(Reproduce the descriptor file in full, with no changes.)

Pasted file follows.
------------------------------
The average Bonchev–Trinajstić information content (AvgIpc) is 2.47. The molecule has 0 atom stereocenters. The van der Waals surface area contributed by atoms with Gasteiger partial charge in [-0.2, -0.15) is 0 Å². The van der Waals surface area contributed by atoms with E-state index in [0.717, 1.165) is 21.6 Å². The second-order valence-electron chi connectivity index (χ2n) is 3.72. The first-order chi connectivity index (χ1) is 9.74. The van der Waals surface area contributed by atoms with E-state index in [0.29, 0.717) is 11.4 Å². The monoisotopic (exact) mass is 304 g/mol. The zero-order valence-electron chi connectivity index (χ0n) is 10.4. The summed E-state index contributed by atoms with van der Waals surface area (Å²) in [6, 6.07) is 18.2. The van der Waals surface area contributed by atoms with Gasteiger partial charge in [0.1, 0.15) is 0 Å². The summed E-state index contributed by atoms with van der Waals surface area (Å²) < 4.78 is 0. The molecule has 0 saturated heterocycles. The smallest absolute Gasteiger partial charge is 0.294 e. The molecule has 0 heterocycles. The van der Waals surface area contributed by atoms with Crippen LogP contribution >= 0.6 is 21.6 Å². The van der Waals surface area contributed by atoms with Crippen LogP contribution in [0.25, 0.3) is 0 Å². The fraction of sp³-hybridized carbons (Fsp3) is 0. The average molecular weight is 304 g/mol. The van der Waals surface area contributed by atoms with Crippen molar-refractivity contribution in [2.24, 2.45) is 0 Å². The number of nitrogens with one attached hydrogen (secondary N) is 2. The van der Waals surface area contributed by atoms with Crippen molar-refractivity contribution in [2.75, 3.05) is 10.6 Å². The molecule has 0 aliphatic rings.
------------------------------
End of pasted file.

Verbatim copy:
The average Bonchev–Trinajstić information content (AvgIpc) is 2.47. The molecule has 0 atom stereocenters. The van der Waals surface area contributed by atoms with Gasteiger partial charge in [-0.2, -0.15) is 0 Å². The van der Waals surface area contributed by atoms with E-state index in [0.717, 1.165) is 21.6 Å². The second-order valence-electron chi connectivity index (χ2n) is 3.72. The first-order chi connectivity index (χ1) is 9.74. The van der Waals surface area contributed by atoms with E-state index in [0.29, 0.717) is 11.4 Å². The monoisotopic (exact) mass is 304 g/mol. The zero-order valence-electron chi connectivity index (χ0n) is 10.4. The summed E-state index contributed by atoms with van der Waals surface area (Å²) in [6, 6.07) is 18.2. The van der Waals surface area contributed by atoms with Gasteiger partial charge in [0.1, 0.15) is 0 Å². The summed E-state index contributed by atoms with van der Waals surface area (Å²) < 4.78 is 0. The molecule has 0 saturated heterocycles. The smallest absolute Gasteiger partial charge is 0.294 e. The molecule has 0 heterocycles. The van der Waals surface area contributed by atoms with Crippen LogP contribution >= 0.6 is 21.6 Å². The van der Waals surface area contributed by atoms with Crippen LogP contribution in [0.25, 0.3) is 0 Å². The fraction of sp³-hybridized carbons (Fsp3) is 0. The average molecular weight is 304 g/mol. The van der Waals surface area contributed by atoms with Crippen molar-refractivity contribution in [2.24, 2.45) is 0 Å². The number of nitrogens with one attached hydrogen (secondary N) is 2. The van der Waals surface area contributed by atoms with Crippen molar-refractivity contribution in [2.75, 3.05) is 10.6 Å². The molecule has 0 aliphatic rings.